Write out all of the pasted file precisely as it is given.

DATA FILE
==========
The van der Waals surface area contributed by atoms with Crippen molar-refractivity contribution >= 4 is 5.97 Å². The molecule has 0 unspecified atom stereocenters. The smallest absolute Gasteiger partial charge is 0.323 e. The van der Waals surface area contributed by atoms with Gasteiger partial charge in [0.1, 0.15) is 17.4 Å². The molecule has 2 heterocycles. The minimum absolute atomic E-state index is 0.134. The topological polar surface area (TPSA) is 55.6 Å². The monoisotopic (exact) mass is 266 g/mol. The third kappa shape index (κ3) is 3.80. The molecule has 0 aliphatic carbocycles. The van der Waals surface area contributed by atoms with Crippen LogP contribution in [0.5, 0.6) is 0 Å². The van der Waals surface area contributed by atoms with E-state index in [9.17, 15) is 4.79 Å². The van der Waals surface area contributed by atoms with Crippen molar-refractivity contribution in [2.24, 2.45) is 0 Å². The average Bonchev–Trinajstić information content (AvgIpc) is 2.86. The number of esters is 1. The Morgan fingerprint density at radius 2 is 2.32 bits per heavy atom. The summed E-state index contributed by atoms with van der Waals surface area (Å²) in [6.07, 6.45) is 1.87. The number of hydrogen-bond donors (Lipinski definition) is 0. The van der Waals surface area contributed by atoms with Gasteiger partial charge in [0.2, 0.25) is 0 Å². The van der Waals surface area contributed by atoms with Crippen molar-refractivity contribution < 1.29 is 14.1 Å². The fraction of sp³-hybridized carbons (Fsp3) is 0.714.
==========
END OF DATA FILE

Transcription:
The van der Waals surface area contributed by atoms with Crippen molar-refractivity contribution >= 4 is 5.97 Å². The molecule has 0 unspecified atom stereocenters. The smallest absolute Gasteiger partial charge is 0.323 e. The van der Waals surface area contributed by atoms with Gasteiger partial charge in [0.1, 0.15) is 17.4 Å². The molecule has 2 heterocycles. The minimum absolute atomic E-state index is 0.134. The topological polar surface area (TPSA) is 55.6 Å². The monoisotopic (exact) mass is 266 g/mol. The third kappa shape index (κ3) is 3.80. The molecule has 0 aliphatic carbocycles. The van der Waals surface area contributed by atoms with Crippen LogP contribution in [0.5, 0.6) is 0 Å². The van der Waals surface area contributed by atoms with E-state index in [9.17, 15) is 4.79 Å². The van der Waals surface area contributed by atoms with Crippen molar-refractivity contribution in [2.24, 2.45) is 0 Å². The average Bonchev–Trinajstić information content (AvgIpc) is 2.86. The number of esters is 1. The Morgan fingerprint density at radius 2 is 2.32 bits per heavy atom. The summed E-state index contributed by atoms with van der Waals surface area (Å²) in [6.07, 6.45) is 1.87. The number of hydrogen-bond donors (Lipinski definition) is 0. The van der Waals surface area contributed by atoms with Gasteiger partial charge in [0.2, 0.25) is 0 Å². The van der Waals surface area contributed by atoms with Crippen molar-refractivity contribution < 1.29 is 14.1 Å². The fraction of sp³-hybridized carbons (Fsp3) is 0.714.